Patrick Anderson ’75 works with rural Alaskan communities on many issues, but reducing childhood trauma is his top concern.
Michael Dinneen
How a troubled childhood led to bettering outcomes for Alaskan Native children

If only for a short time, there was some happiness in Patrick Anderson ’75’s childhood: swimming in a slough off Alaska’s Prince William Sound, eating fresh herring eggs, and picking berries for his large extended family and placing them into empty 3-quart cans. It was a traditional life of Tlingit and Aleut peoples in Cordova, Alaska, in the early 1960s. But when Anderson was 8, his family moved to Seattle, where his stepfather expected to find work. When that didn’t happen, the couple split, leaving Anderson’s mother destitute.

She picked strawberries and vegetables and gathered ferns for a florist, but couldn’t balance the work and child care, and Patrick and his four sisters were removed by authorities. Without a foster-care placement available, Anderson was held at a youth-detention center over a winter at age 10, where he slept on a cot in a huge room and was marched to meals.

“I cried for the first week that I was there. I didn’t want to eat or talk to the social worker,” Anderson says. “You’ve got to survive. You were surrounded by kids who were there for a reason, and you were just there because you didn’t have a home.”

In a sparse office in Anchorage, Anderson tells his story slowly and precisely in a deep voice. The issue of childhood trauma has become a driving force in his life’s work.

His family eventually was reunited, living in extreme poverty, a lifestyle that was punctuated by overcrowding, frequent moves, and his mother’s abusive boyfriend.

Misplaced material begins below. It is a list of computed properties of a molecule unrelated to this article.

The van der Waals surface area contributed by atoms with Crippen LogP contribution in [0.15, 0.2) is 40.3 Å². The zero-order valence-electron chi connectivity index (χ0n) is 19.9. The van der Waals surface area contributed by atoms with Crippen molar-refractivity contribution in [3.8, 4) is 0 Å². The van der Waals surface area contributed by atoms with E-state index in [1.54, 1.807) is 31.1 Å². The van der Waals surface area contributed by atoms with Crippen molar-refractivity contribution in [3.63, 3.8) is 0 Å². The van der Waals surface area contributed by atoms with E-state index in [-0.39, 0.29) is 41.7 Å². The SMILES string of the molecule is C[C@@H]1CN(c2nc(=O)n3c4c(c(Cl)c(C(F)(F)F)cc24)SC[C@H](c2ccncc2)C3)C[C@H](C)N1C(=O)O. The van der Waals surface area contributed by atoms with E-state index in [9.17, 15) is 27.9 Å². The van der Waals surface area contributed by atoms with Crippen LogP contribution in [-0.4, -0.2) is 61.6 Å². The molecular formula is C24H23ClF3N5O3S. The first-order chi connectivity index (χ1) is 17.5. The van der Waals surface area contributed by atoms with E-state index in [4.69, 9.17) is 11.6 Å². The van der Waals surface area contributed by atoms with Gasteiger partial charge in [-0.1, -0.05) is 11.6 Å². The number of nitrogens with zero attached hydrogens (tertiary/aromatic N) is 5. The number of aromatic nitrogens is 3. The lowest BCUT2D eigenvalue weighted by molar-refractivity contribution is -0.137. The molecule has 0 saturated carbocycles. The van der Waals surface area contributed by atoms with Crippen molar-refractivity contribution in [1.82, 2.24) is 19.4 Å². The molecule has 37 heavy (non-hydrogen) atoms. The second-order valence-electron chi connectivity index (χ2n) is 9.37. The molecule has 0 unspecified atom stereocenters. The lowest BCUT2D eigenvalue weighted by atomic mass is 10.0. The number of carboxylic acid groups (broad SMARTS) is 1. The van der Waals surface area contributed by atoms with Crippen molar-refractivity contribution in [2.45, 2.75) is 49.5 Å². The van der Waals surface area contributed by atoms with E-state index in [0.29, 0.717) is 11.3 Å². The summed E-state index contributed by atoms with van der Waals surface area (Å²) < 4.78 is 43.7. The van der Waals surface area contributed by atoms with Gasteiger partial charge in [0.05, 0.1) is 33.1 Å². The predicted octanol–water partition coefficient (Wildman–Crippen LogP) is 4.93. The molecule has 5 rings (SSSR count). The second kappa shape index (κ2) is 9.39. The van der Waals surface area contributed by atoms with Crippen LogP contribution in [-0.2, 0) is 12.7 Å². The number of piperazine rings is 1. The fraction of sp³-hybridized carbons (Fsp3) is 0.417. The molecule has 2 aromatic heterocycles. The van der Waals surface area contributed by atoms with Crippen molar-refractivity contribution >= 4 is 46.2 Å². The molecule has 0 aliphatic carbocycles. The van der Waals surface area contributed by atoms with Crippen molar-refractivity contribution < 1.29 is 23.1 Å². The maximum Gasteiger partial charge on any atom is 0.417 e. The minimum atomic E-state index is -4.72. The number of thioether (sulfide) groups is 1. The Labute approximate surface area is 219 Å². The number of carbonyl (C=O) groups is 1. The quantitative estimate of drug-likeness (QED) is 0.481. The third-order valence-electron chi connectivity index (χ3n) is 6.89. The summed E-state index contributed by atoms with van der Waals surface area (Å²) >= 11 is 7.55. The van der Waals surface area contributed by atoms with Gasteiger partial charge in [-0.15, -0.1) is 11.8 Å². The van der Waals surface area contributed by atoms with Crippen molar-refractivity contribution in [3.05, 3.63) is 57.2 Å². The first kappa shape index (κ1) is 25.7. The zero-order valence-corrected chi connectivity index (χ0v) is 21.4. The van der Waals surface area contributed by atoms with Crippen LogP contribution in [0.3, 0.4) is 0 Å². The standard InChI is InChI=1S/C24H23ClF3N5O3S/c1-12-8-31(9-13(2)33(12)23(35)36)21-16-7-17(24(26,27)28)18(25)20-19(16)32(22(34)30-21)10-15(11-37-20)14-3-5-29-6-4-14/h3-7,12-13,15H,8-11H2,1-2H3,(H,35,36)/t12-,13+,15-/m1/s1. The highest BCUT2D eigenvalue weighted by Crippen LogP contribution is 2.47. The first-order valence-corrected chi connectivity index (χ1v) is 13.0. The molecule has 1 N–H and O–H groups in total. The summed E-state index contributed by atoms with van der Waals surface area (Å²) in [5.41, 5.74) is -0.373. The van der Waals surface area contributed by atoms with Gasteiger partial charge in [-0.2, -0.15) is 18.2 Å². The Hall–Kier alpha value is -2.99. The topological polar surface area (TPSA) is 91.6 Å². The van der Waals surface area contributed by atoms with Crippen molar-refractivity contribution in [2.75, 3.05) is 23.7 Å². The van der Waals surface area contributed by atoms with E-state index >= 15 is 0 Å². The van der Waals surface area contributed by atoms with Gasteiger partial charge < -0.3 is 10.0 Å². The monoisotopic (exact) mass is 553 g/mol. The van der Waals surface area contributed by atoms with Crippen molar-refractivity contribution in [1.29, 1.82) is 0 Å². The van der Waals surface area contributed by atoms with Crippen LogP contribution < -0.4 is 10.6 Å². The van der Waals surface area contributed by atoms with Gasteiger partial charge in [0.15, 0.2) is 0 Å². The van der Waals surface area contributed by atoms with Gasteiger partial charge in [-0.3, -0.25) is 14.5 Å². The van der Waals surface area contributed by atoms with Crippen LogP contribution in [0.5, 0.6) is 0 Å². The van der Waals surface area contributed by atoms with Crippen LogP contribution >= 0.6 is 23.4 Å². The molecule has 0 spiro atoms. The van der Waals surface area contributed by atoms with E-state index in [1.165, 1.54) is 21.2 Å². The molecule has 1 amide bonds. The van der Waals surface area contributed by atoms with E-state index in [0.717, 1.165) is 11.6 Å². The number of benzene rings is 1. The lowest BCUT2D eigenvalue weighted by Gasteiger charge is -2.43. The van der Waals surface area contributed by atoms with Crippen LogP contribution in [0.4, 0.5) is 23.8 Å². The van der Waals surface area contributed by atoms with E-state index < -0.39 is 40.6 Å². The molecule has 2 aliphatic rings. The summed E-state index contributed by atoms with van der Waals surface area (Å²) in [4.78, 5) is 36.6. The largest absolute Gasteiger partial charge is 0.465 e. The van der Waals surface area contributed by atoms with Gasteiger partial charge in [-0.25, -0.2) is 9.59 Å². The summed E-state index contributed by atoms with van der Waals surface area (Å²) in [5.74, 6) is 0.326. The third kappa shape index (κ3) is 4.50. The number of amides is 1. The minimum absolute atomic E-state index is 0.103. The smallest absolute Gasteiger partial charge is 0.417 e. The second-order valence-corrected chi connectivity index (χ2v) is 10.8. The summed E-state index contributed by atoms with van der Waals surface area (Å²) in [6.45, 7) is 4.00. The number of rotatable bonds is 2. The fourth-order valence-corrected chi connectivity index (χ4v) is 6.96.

“I didn’t like home,” Anderson says. “I would escape by going to the library and reading books.” He also joined school sports teams, a choral group, and band to get out of the apartment early and return late. A high school counselor who previously had placed an athlete at Princeton noticed him and told him she thought he could get in if he applied.

“I said, ‘That’s nice. ... What’s Princeton?’” Anderson recalls.

At the time, Princeton was admitting a growing number of indigenous students, and Anderson enrolled. His memories of freshman year begin with his delight at eating regularly and sleeping in a safe, comfortable room. Anderson lists more than a dozen Native Americans who started at Princeton around the same time he did, but many quickly dropped out, and several of those who made it through had come from elite prep schools. Anderson, in comparison, had never written a research paper.

Fear of failure — and of poverty — got Anderson through, along with help from dorm friends. He paid for college with scholarships and work. The Bureau of Indian Affairs covered half his tuition. He got into an eating club, but couldn’t afford the fees.

After graduating as a Woodrow Wilson School concentrator, Anderson went to law school at the University of Michigan. Native-owned corporations had received a settlement of 44 million acres of land from the federal government not long before he began practicing law, and he was in high demand.